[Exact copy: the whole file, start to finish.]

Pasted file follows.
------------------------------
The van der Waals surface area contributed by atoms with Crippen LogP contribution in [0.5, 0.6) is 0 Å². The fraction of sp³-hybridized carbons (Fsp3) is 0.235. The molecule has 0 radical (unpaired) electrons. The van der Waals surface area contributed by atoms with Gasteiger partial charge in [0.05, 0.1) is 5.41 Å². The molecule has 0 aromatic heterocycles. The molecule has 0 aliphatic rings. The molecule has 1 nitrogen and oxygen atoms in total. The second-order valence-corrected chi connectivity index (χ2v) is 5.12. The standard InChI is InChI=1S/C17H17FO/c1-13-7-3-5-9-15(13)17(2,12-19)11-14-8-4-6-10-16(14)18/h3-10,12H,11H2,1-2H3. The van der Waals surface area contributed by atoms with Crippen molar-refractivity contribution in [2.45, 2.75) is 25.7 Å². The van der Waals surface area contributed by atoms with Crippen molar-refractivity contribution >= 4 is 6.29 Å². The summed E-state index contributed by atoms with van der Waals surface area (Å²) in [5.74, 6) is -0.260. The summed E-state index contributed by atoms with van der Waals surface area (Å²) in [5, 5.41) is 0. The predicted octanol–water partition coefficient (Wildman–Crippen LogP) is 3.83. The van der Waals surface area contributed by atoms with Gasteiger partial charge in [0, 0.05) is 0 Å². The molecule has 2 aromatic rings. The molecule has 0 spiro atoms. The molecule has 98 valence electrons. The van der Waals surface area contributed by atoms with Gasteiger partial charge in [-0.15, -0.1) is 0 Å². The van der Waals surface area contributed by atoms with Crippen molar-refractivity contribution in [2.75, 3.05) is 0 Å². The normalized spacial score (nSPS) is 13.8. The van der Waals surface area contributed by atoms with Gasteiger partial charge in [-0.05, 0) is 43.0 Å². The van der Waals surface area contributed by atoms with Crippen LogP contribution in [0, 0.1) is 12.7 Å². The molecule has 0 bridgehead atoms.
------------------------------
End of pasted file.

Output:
The van der Waals surface area contributed by atoms with Crippen LogP contribution in [0.5, 0.6) is 0 Å². The fraction of sp³-hybridized carbons (Fsp3) is 0.235. The molecule has 0 radical (unpaired) electrons. The van der Waals surface area contributed by atoms with Gasteiger partial charge in [0.05, 0.1) is 5.41 Å². The molecule has 0 aromatic heterocycles. The molecule has 0 aliphatic rings. The molecule has 1 nitrogen and oxygen atoms in total. The second-order valence-corrected chi connectivity index (χ2v) is 5.12. The standard InChI is InChI=1S/C17H17FO/c1-13-7-3-5-9-15(13)17(2,12-19)11-14-8-4-6-10-16(14)18/h3-10,12H,11H2,1-2H3. The van der Waals surface area contributed by atoms with Crippen molar-refractivity contribution in [2.45, 2.75) is 25.7 Å². The van der Waals surface area contributed by atoms with Crippen molar-refractivity contribution >= 4 is 6.29 Å². The summed E-state index contributed by atoms with van der Waals surface area (Å²) in [5.74, 6) is -0.260. The summed E-state index contributed by atoms with van der Waals surface area (Å²) in [5, 5.41) is 0. The predicted octanol–water partition coefficient (Wildman–Crippen LogP) is 3.83. The van der Waals surface area contributed by atoms with Gasteiger partial charge in [0, 0.05) is 0 Å². The molecule has 2 aromatic rings. The molecule has 0 spiro atoms. The molecule has 98 valence electrons. The van der Waals surface area contributed by atoms with Gasteiger partial charge in [-0.15, -0.1) is 0 Å². The van der Waals surface area contributed by atoms with Crippen molar-refractivity contribution in [2.75, 3.05) is 0 Å². The normalized spacial score (nSPS) is 13.8. The van der Waals surface area contributed by atoms with Gasteiger partial charge in [-0.05, 0) is 43.0 Å². The van der Waals surface area contributed by atoms with Crippen LogP contribution in [0, 0.1) is 12.7 Å². The molecule has 0 bridgehead atoms.